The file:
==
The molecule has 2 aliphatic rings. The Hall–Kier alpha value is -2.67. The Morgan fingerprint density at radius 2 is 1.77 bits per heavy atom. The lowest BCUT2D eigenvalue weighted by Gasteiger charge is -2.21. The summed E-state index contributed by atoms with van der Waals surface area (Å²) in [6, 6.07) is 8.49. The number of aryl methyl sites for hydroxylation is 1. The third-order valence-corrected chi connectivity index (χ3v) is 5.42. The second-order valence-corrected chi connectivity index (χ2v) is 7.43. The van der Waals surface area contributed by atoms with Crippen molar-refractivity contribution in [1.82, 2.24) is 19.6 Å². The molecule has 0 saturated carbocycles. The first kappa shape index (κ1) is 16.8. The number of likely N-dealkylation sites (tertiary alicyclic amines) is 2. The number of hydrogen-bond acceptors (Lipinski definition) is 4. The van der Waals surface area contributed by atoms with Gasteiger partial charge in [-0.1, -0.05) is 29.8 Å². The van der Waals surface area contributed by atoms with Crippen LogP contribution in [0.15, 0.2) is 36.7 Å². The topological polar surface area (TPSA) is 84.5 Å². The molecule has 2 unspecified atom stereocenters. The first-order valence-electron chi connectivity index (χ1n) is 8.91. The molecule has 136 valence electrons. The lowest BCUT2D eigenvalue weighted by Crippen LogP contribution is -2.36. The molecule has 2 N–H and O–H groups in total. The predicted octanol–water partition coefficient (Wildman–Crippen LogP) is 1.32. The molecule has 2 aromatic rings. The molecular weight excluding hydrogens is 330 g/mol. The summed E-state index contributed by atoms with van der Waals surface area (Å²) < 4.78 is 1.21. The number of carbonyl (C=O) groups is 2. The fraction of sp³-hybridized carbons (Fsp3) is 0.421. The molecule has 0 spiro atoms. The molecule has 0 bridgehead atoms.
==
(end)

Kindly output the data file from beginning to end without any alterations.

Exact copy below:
The molecule has 2 aliphatic rings. The Hall–Kier alpha value is -2.67. The Morgan fingerprint density at radius 2 is 1.77 bits per heavy atom. The lowest BCUT2D eigenvalue weighted by Gasteiger charge is -2.21. The summed E-state index contributed by atoms with van der Waals surface area (Å²) in [6, 6.07) is 8.49. The number of aryl methyl sites for hydroxylation is 1. The third-order valence-corrected chi connectivity index (χ3v) is 5.42. The second-order valence-corrected chi connectivity index (χ2v) is 7.43. The van der Waals surface area contributed by atoms with Crippen molar-refractivity contribution in [1.82, 2.24) is 19.6 Å². The molecule has 0 saturated carbocycles. The first kappa shape index (κ1) is 16.8. The number of likely N-dealkylation sites (tertiary alicyclic amines) is 2. The number of hydrogen-bond acceptors (Lipinski definition) is 4. The van der Waals surface area contributed by atoms with Gasteiger partial charge in [-0.1, -0.05) is 29.8 Å². The van der Waals surface area contributed by atoms with Crippen LogP contribution in [0.15, 0.2) is 36.7 Å². The topological polar surface area (TPSA) is 84.5 Å². The molecule has 2 unspecified atom stereocenters. The first-order valence-electron chi connectivity index (χ1n) is 8.91. The molecule has 136 valence electrons. The lowest BCUT2D eigenvalue weighted by Crippen LogP contribution is -2.36. The molecule has 2 N–H and O–H groups in total. The predicted octanol–water partition coefficient (Wildman–Crippen LogP) is 1.32. The molecule has 2 aromatic rings. The molecular weight excluding hydrogens is 330 g/mol. The summed E-state index contributed by atoms with van der Waals surface area (Å²) < 4.78 is 1.21. The number of carbonyl (C=O) groups is 2. The fraction of sp³-hybridized carbons (Fsp3) is 0.421. The molecule has 0 spiro atoms. The molecule has 0 bridgehead atoms.